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Lord of the World by Robert Hugh Benson
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Lord of the World (1907)

by Robert Hugh Benson

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Lord of the World. Robert Hugh Benson. 1907. This is one of the first books I downloaded when I got my first Kindle, but I didn’t get around to reading it until my book decided to read it. It needs to be read along with Brave New World. and 1984. It is just as sobering and frightening. The world has been divided into regions and a charismatic leader arises who will get all the regions to agree to quit fighting. The Catholic Church is the only thing standing in the way of eternal world peace where man is god. So it must be destroyed. This is not a great novel but it is a novel view of the future that contains enough truth to be scary. ( )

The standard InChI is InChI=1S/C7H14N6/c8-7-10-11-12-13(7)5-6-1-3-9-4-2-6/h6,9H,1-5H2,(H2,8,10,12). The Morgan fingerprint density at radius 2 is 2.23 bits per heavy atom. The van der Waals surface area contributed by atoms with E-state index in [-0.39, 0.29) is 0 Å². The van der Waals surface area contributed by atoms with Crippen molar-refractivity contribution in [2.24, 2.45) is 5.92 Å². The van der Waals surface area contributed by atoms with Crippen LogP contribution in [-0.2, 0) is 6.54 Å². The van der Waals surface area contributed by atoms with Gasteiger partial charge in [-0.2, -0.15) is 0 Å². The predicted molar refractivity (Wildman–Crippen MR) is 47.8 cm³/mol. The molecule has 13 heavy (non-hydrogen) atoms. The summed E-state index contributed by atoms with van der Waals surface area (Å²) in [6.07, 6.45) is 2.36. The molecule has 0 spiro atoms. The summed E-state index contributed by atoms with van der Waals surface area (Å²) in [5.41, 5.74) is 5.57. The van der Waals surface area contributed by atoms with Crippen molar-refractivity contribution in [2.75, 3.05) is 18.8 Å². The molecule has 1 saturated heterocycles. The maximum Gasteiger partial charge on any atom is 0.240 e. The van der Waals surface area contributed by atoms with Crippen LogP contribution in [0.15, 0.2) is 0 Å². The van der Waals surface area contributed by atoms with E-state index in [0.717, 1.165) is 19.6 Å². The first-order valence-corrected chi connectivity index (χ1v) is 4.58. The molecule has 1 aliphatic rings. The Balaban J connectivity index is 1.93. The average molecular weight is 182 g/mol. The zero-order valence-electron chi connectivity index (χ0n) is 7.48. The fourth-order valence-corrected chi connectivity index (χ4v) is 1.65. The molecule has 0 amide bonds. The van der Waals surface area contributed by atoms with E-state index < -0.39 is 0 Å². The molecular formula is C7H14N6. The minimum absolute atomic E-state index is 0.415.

judithrs | Jun 7, 2017 |
Lord of the World is an early example of dystopian fiction, set in a world in which materialism and individualism have triumphed over religion in the West. The few remaining Catholics are condescendingly tolerated even as they are openly ridiculed by those who know better. Then, just when it seems like there will be war between Europe and "the East", an unknown American takes the world by storm. All of a sudden, the West discovers faith again—faith in humanity expressed as faith in Felsenburgh. Catholic priest Father Percy Franklin despairs of what is coming, even as he tries to help his flock withstand the coming persecution. From mob violence to official persecution, there is no relief in sight for those who differ with the official line. In return Felsenburgh has promised a new age, but as one of the main characters finds out, this new age looks a lot like the old one.